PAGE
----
Thursday, 27 April 2017

Habrodon at Merthyr Mawr

I was at Merthyr Mawr today for a site meeting with Duncan Ludlow, and having mentioned Habrodon perpusillus while we were chatting in the car park Duncan offered to show me the sycamore which hosts this rare moss. Despite Duncan leading me to the exact multi-trunked tree I couldn't spot it, but I nipped back afterwards for another look and found numerous small patches on one of the trunks (circled yellow in photo below).

I was struck by the superficial similarity to young Cryphaea, as Sam and Barry have commented previously.

The good news is that Duncan has removed the Holm Oak that was shading the host tree, and plans to fell further Holm Oaks slightly further away. Hopefully this will allow enough light onto the sycamore trunk for the Habrodon to persist.


  1. I guess it must be on other trees too, so now your eye in ;-)
    Did you ask Duncan about Leptodon?

  2. Duncan has now sent me Sam's 2008 report on Habrodon at MM. Sam checked all the trees in the area around the car park and only found it on three sycamores growing together at the base of the 'big dipper'; the trunk which I found it on had the most patches. So it is very localised at the site - but you're right, it is useful to have got my eye in a bit for this species, as I now feel a bit more confident that I might spot it at other sites if it is present (Porthkerry would seem worthy of a search).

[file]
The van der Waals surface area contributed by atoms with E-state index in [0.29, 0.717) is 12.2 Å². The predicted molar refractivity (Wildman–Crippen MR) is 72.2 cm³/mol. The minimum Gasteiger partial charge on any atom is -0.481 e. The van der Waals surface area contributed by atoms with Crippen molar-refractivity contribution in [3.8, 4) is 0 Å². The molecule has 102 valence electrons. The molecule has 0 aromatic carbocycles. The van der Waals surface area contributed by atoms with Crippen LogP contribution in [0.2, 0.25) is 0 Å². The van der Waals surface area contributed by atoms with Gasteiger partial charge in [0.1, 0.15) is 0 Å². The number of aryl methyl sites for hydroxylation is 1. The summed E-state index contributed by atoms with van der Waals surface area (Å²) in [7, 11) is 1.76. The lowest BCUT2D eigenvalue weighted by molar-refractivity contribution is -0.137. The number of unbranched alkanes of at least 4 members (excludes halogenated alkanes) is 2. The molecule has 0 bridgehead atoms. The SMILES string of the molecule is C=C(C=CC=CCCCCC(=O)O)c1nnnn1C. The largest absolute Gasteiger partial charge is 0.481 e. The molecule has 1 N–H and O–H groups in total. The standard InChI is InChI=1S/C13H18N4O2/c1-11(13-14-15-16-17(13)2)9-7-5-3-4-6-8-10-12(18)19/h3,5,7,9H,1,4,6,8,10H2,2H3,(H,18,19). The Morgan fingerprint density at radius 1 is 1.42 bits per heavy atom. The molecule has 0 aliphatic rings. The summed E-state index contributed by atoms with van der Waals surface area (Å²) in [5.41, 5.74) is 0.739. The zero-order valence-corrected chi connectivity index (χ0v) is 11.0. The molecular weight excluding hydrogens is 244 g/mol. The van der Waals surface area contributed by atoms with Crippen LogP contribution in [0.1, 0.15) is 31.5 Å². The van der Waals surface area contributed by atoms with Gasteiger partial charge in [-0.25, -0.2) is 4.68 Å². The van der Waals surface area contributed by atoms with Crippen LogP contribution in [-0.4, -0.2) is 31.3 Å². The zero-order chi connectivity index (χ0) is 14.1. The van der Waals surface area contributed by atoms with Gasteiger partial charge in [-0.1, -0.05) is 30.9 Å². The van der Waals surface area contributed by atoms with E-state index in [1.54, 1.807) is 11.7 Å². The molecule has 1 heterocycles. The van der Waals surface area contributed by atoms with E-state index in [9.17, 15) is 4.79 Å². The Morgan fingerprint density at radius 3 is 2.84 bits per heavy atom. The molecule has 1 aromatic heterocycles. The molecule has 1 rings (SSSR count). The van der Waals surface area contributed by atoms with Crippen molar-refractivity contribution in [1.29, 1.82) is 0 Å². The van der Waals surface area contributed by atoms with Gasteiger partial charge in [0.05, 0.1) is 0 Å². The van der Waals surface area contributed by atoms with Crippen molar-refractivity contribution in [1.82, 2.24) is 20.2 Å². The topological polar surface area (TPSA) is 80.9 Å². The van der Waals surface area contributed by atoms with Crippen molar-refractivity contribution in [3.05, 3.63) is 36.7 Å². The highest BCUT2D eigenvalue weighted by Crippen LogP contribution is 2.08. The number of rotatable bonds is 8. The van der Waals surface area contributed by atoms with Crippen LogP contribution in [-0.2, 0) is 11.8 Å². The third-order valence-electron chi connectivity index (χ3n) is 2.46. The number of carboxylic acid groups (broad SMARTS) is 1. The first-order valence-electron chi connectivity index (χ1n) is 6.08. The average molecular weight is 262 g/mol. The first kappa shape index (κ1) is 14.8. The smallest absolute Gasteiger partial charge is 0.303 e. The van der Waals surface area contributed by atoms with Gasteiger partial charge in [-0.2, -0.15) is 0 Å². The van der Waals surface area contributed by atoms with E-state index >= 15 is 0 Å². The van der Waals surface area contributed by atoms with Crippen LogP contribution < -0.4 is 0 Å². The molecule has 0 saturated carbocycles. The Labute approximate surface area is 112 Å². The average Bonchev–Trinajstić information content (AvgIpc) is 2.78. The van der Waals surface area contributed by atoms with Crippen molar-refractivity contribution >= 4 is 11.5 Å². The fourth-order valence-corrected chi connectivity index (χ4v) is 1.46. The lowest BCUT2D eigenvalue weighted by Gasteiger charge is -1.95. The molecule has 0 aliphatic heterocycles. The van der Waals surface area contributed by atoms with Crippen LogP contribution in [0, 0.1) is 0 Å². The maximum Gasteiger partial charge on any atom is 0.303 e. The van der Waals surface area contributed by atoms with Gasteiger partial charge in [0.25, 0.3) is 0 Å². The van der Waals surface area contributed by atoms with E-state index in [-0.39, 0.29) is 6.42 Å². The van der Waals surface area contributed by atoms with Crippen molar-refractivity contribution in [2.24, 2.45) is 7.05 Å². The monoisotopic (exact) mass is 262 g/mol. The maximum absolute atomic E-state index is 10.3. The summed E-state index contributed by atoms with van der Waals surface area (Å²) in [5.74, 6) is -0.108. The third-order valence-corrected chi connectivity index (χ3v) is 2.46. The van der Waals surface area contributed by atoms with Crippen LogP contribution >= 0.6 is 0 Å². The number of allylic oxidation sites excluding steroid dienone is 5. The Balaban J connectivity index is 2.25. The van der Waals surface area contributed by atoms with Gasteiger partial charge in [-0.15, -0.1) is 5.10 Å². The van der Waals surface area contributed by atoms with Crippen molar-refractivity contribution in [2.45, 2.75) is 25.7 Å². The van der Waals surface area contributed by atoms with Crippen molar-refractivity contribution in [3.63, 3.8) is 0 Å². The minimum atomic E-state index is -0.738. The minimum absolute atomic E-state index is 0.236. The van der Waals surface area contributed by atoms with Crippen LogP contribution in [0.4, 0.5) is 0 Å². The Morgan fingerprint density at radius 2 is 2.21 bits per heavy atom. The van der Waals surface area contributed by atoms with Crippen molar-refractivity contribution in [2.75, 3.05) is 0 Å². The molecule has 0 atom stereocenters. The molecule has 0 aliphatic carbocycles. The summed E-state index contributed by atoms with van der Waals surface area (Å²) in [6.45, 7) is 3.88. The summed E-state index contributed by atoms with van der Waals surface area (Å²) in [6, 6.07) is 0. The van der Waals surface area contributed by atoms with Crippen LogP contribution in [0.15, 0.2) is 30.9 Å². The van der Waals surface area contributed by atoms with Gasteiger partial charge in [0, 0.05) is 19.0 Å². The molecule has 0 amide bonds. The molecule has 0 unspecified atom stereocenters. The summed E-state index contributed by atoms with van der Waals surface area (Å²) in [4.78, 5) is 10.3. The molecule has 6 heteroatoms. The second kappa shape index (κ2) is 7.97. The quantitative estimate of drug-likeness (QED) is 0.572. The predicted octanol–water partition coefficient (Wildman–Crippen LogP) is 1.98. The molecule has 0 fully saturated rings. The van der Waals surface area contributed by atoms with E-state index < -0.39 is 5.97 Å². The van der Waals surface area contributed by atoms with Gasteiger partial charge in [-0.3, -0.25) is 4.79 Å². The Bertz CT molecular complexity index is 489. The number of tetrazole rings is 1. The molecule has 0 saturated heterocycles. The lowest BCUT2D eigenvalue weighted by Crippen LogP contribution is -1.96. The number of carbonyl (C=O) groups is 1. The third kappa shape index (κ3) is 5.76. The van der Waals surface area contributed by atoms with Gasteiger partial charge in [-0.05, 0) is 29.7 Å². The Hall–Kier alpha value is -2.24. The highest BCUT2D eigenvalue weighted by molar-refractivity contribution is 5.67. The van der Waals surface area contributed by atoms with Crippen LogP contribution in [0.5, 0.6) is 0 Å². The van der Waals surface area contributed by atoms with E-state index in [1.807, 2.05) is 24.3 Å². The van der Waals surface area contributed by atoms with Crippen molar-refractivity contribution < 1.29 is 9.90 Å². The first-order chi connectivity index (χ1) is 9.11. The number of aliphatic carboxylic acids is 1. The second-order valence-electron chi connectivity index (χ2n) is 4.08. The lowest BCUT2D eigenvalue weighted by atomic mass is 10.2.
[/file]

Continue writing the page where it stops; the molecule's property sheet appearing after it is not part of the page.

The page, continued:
3. Good luck, I'm always hopeful it will be found on Gower...

    1. Chris Forster Brown3 May 2018 at 16:35

      I had a look at the Fonmon site I'd discovered a couple of years ago. Went back there around 20th April and Habrodon is in quantity on at least three trees (forgot to look at tree species!). There are many patches, especially on one tree. There is also Cryphaea at the site and the difference becomes more obvious when you see the two together. Al the Cryphaea patches have some fruiting, at lest close by, whereas Habrodon has none. I've checked a very small quantity under the microscope and it also has gemmae. When growing en masse, the shoots are markedly homomallous (i.e. growing in same direction). Also at this site is Leptodon in quantity. Big patches on some trees. I recorded it on sycamore, beech, ash and oak. One tree has both species. Would be worth a further search in this area generally. I have looked at Porthkerry previously but never found either. Southbya is found in several small populations on the cliffs round here. would be happy to show anyone the Habrodon/Leptodon site. Chris Forster Brown (novice blogger)